Have you ever noticed that when you’re about to undergo some ordeal (a wedding, childbirth, tooth extraction), people always want to tell you their horror stories?
I first noticed it a few months ago when a then-pregnant friend mentioned that people get weirdly free with a pregnant woman. They’ll touch her, ask her personal questions, and tell her the epic story of a 45-hour labor which ended in a gruesome emergency C-section. Of course, my friend can now beat them all: she gave birth in a truck on a rural road.
It got still more noticeable when I started mentioning wedding plans to acquaintances. After I mentioned my upcoming nuptials, the woman who does my hair told me the horror story of her second (or was it third?) wedding. The hotel hosting it double-booked them with another wedding, so they had to have the ceremony and reception in the bar instead of the banquet hall. The photographer was late, the flowers never showed, and IT ENDED IN DOOM AND DIVORCE.
The most easily-traumatized victim of our love of horror, though, is the man with the upcoming wisdom tooth extraction. My fiance had his wisdom teeth out this morning, and, after a lifetime of painful dentistry and orthodontia, he’s been dreading it for the three weeks since he made the appointment.
It went fine. He was in and out in 45 minutes.
But we’ve heard so many horrible stories of dry sockets and impacted teeth in the past week that it makes me just want to pretend I don’t have wisdom teeth and never, ever go to the dentist again. The worst part of it was that I accidentally got in on the scare-the-victim stories, too.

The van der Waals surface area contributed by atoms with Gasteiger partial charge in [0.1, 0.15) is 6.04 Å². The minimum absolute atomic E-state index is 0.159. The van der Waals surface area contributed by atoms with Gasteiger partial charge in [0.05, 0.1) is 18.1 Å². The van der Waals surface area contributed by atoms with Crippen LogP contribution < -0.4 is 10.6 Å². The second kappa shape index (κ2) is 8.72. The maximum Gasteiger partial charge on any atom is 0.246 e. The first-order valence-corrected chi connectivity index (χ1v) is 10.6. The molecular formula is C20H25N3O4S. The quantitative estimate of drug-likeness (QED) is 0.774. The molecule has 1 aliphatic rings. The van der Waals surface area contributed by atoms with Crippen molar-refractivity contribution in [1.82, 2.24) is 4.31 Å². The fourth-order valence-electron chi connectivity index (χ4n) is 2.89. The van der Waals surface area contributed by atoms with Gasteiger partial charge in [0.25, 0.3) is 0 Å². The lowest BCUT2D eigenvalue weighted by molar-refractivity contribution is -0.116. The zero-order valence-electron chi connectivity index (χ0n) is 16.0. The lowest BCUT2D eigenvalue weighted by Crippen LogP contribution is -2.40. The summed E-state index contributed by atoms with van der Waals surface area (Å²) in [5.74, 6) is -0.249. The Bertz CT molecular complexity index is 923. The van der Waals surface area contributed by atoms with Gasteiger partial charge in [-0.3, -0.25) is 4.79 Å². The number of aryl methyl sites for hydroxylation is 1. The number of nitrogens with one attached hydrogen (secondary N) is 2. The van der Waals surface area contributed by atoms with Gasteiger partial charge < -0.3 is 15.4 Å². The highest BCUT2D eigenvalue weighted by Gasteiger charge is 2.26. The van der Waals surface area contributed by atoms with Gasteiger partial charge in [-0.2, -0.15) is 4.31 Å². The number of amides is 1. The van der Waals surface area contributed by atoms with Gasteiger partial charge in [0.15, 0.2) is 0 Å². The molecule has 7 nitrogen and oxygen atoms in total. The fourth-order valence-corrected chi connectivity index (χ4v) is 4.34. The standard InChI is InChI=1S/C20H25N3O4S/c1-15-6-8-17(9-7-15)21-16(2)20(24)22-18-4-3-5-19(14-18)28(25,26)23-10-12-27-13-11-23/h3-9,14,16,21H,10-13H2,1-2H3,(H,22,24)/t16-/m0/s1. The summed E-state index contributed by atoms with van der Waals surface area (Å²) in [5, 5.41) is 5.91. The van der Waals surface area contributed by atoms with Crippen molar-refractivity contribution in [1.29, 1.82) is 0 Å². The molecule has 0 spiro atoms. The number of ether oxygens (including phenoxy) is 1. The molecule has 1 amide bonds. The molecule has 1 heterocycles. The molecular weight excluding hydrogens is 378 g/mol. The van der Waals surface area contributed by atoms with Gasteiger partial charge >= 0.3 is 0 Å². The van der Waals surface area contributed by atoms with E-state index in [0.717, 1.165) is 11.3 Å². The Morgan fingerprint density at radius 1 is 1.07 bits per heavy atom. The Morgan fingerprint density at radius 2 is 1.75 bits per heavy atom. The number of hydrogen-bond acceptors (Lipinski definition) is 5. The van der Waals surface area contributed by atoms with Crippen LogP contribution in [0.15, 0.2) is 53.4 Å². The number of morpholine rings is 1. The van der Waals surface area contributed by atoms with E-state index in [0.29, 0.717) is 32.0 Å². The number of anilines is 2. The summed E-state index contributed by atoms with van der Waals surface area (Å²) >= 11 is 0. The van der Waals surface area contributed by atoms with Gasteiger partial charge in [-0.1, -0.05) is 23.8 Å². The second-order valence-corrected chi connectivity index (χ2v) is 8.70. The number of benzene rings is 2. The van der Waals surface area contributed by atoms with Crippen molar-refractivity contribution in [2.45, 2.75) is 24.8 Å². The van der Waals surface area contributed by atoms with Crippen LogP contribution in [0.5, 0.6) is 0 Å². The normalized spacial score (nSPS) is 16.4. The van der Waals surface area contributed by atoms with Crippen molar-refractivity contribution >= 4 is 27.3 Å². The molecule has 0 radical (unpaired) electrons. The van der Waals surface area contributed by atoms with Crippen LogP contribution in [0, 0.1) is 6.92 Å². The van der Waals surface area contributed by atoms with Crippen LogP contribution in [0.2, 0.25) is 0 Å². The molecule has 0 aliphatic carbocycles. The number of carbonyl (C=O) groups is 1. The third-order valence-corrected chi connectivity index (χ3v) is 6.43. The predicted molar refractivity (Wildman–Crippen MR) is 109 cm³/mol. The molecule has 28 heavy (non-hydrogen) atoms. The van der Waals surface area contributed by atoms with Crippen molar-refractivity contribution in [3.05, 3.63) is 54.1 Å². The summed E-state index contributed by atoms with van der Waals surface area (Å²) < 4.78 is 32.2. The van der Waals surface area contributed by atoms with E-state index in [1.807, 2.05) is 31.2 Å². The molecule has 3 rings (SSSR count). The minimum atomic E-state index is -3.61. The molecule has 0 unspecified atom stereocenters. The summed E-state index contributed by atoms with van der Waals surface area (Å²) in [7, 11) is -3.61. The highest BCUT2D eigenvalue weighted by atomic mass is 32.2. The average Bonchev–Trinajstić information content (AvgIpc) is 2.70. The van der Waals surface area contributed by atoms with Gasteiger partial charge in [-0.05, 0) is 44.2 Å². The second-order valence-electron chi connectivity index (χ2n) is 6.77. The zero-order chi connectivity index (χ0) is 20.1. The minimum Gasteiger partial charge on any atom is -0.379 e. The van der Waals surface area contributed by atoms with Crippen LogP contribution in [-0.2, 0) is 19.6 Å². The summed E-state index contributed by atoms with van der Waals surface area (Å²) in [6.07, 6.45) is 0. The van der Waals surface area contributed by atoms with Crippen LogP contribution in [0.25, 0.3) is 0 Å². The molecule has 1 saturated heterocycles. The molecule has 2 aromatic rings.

Fiance: “Well, the dentist said I won’t need anyone to drive me home, but I think I’d like it if you would.”
Kristin: “Yeah, that’s probably a good idea. When my brother had his wisdom teeth out, they had to drive an hour and a half to Abilene, and then my dad had to pull over a few times so that he could vomit… um… never mind.”
Fiance: (with growing horror) “Vomit what? Blood?”
Kristin: “Um… yes?”
Why do we do this? All people are story-tellers: it’s not just writers. We love to share the appalling stories of the trials we’ve undergone, and that’s fine. Rehashing a battle is probably more fun than fighting it, and commiseration makes our victories (or suffering) ever-so-much more satisfying.
But why do we scare the person who is about to face what we struggled to overcome? Why do we take this sadistic pleasure? It’s hilarious, but it’s horrible all at the same time.
What do you think readers? Why do we love to share our most gruesome, painful stories with people facing the same struggles?